Atlanta, Georgia (CNN) - Hours before the second Republican presidential debate of the week, GOP candidate Herman Cain previewed his foreign policy bona fides before a group of young Republicans in his home state Saturday morning.
At the fall meeting of the Georgia Young Republicans in Atlanta, Cain said once elected president he would make foreign policy and national security his priority, saying the president's number one job is to protect the nation.
He said his foreign policy approach would be an extension of the late President Ronald Reagan's philosophy. While Reagan's philosophy was "peace through strength;" the Cain philosophy will be "peace through strength and clarity," he said.
"We must clarify who our friends are, clarify who our enemies are and stop giving money to the enemies," Cain said. "We must clarify who our friends are so we can tell the rest of the world who our friends are, so they will know who we're going to stand with, starting with Israel, we will stand with. They are our friends."
Tonight's debate at Wofford College in Spartanburg, South Carolina will focus on foreign policy and national security, subjects for which Cain has received criticism in the past.
Cain criticized the Obama administration's foreign policy as "foggy" and said the White House is experiencing a leadership deficiency. Arguing that Obama lacks the leadership skills of other great presidents in the country's past, he told the Atlanta group how John F. Kennedy inspired the nation with a space technology plan and the promise of sending a man to the moon.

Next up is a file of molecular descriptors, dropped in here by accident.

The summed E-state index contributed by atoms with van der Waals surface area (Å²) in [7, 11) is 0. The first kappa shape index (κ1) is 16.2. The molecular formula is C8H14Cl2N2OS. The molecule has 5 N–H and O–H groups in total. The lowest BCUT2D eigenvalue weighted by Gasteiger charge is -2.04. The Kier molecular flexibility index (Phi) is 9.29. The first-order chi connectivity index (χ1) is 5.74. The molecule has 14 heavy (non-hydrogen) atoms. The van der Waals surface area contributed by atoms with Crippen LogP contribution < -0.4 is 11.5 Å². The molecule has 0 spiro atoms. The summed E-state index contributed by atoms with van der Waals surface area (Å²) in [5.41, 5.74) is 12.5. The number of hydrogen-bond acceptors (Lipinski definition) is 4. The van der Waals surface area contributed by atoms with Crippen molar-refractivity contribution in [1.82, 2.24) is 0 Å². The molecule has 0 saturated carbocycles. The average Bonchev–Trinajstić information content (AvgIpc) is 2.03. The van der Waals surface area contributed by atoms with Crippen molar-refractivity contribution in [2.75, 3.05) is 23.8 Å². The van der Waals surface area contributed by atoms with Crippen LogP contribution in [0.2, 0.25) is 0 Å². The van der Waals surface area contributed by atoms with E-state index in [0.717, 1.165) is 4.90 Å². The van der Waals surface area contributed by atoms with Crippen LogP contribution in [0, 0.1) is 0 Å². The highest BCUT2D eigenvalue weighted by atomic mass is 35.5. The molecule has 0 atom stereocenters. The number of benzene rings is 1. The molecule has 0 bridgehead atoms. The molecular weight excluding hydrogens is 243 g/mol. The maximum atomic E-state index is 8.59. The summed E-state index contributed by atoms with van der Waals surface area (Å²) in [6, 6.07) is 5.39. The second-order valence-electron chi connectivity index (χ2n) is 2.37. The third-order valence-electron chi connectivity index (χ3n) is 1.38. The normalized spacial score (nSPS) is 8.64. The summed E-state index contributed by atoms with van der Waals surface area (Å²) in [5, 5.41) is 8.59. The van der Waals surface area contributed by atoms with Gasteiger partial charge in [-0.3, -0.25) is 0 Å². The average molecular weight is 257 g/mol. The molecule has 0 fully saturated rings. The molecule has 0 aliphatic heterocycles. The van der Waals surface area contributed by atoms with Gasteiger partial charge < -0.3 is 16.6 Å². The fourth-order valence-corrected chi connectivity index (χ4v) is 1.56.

"He didn't say we might, he said we will," Cain said. "Only for this president to move us back by canceling a major part of the space program. I can tell you we are not going to bum a ride into outer space with Russia"
Battered by allegations of sexual harassment and more recently for making a reference to Anita Hill, the woman who accused Supreme Court Justice Clarence Thomas of making unwanted sexual remarks, Cain kept to his message today touting his '9-9-9' tax plan, He touted himself as the only candidate with a bold economic solution on the table for the country, which includes throwing out the current tax code.
"It has been an albatross around our necks for decades," he said. "But nobody has been bold enough to say let's throw the sucker out. Well I'm saying let's throw the sucker out. "
Cain said he had never thought of running for the Oval Office until after President Barack Obama was sworn in, and he saw what he called Obama's "arrogant disregard for the American people."
He also credited God with helping him arrive at the decision to run for president.
"When I finally realized that this was God saying what I needed to do, I was like Moses: 'You got the wrong man, Lord. Are you sure?' But once I made the decision, I never looked back," he said.